Farmer Focus: Convinced of sheep benefits on crops

We are experiencing something novel this season. The relatively kind autumn of 2018 meant that we have gone into the winter relatively caught up.

Usually there is a field or two somewhere requiring drilling where we haven’t quite made it. I’m usually on the lookout for a break in the weather somewhere to get finished up, but not this time.

The relatively benign weather conditions here in Cornwall have left crops looking generally strong and in good shape.

At the time of writing there are signs of some harder weather on the way, which I think will be a good thing as crops, particularly on the better land, are looking too proud.

See also: How a mixed farm is waging a costly battle against ryegrass

We are shortly to start daffodil flower picking, although in west Cornwall the early growers have been picking for a while.

I await with interest to see what the availability of picking labour will be. That will only be truly ascertained when they turn up.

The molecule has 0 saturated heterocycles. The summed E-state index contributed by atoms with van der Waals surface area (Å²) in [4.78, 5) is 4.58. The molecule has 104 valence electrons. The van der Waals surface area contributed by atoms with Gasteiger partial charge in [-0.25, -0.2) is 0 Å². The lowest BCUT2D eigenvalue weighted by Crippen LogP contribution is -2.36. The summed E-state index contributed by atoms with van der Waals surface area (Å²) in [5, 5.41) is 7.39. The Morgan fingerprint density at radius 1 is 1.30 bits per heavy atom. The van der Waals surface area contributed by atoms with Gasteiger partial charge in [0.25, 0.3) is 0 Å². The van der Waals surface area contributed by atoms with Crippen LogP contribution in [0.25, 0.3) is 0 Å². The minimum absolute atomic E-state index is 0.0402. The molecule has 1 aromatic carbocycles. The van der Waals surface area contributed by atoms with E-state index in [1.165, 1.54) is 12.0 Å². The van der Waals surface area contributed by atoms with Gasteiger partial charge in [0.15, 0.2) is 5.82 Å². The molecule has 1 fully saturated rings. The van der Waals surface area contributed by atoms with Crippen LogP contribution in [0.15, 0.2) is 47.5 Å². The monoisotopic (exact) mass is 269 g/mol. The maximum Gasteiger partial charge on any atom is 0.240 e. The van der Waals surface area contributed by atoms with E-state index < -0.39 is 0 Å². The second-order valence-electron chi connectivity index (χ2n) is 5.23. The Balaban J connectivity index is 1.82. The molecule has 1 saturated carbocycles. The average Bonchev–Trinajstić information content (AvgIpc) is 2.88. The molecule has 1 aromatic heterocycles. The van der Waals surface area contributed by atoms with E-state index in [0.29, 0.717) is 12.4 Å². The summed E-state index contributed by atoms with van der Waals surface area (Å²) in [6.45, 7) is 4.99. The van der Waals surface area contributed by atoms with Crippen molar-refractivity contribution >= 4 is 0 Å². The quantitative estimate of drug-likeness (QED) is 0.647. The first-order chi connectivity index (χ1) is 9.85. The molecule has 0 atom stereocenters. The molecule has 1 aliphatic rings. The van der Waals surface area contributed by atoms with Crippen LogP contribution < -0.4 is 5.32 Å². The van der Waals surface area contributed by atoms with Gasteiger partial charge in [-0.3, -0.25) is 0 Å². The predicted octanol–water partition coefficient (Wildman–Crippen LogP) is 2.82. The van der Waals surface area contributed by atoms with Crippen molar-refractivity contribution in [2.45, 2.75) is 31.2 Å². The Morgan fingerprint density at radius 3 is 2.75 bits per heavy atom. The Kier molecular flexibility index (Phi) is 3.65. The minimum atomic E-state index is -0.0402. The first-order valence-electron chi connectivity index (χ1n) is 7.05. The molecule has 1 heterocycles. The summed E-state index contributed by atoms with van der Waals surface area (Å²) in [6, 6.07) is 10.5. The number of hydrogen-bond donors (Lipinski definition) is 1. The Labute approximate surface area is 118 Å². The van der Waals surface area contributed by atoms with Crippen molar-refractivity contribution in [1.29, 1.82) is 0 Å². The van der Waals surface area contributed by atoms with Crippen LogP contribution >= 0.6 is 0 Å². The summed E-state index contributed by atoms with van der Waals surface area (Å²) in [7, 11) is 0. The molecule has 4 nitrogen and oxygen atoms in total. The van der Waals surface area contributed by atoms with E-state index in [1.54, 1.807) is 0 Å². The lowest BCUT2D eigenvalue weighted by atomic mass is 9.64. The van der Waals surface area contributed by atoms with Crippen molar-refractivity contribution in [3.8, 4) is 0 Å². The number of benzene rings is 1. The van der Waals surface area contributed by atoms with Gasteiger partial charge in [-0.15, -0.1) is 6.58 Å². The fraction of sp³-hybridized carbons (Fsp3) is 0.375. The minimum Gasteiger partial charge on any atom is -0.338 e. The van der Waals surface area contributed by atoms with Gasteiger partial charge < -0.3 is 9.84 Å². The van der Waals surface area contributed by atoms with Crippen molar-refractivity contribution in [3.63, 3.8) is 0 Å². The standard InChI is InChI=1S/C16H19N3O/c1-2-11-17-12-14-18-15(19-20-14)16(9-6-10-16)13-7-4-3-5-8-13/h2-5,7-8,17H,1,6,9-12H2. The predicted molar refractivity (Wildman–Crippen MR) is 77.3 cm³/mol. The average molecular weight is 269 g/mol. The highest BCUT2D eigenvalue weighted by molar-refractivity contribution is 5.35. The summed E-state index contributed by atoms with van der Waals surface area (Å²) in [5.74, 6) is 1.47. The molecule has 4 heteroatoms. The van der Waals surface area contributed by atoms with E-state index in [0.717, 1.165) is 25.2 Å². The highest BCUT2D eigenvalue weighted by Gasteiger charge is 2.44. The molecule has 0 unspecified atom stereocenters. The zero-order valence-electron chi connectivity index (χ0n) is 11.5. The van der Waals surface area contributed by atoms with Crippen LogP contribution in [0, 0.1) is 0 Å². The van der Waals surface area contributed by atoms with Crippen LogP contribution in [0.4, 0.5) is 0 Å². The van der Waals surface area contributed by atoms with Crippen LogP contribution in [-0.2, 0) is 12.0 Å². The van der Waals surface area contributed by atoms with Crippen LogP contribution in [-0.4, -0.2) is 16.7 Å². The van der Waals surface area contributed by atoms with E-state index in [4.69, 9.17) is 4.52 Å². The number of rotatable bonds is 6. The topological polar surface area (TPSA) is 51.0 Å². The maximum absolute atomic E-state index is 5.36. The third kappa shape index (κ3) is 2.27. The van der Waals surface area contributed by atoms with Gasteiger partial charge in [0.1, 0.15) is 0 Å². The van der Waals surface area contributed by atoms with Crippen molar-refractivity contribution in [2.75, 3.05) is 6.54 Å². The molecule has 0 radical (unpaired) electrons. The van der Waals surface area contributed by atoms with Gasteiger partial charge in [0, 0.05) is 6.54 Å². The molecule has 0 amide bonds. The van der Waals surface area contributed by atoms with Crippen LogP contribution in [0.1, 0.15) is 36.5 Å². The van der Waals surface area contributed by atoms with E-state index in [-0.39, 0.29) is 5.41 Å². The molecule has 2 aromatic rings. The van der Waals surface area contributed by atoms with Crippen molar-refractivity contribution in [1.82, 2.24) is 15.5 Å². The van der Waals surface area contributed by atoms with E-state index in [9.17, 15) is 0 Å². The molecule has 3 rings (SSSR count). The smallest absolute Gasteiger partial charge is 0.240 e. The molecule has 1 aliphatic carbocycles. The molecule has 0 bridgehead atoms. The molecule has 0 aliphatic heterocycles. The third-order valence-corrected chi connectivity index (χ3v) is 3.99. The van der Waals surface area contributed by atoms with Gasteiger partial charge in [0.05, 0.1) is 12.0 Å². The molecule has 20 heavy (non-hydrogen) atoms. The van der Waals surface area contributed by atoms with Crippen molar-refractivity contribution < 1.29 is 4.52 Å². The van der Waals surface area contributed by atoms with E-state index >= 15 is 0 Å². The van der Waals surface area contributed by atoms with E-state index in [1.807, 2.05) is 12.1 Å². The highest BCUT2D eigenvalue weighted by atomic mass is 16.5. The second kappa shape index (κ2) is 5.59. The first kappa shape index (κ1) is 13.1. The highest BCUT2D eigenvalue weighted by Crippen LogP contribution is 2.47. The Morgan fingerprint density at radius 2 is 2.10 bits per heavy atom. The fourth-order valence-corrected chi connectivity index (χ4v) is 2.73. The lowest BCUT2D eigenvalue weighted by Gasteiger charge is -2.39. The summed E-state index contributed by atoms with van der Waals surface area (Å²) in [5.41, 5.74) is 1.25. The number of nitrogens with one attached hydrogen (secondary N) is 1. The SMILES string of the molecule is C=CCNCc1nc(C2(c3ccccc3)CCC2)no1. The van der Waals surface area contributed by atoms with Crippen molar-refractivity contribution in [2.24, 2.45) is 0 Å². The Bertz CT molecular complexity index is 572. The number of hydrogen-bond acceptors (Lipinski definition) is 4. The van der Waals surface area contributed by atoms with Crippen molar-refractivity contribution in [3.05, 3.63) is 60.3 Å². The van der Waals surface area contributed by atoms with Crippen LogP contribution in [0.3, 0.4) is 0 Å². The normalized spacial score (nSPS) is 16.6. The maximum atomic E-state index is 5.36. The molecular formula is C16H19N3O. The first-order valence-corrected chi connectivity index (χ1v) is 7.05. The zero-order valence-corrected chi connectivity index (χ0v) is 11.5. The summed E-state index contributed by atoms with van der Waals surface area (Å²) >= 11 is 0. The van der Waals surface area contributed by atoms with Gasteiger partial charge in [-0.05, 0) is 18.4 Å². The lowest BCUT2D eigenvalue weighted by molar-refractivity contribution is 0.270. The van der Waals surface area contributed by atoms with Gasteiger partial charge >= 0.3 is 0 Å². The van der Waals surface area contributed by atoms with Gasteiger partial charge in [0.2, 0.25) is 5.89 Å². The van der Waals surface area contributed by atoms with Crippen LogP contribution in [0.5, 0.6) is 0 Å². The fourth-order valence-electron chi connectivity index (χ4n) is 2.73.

The upshot of all this is that we have been able to make some good progress with maintenance and have even achieved some “nice-to-do” jobs as opposed to the more normal “need-to-do” ones.

Our machinery parking area next to the main yard is now looking a whole lot tidier.

Sheep work has been absorbing quite a bit of labour during January, as we have a large number of finishing hogs and in-lamb ewes grazing stubble turnips and forage rape.

This year we have some particularly good crops, helped by relatively dry weather, which are holding the numbers well.

While the job of moving sheep around and electric fencing can be time-consuming, I am convinced of the benefits. It was certainly apparent during the last harvest where land in good heart came into its own.

Finally, I am watching and waiting for a Brexit outcome. I am not totally jaded watching the political infighting like some, it is interesting to follow the twists and turns.

However, the politicians need to realise that we really do need a settlement of some sort, which is invariably going to be a compromise. If only a few more of them lived in the real world!


Jeremy Oatey manages 1,200ha of arable land near Plymouth in Cornwall and is 2013 Farmers Weekly Arable Farmer of the Year. Cropping includes wheat, barley, OSR, oats, beans, potatoes, onions, swedes and daffodils.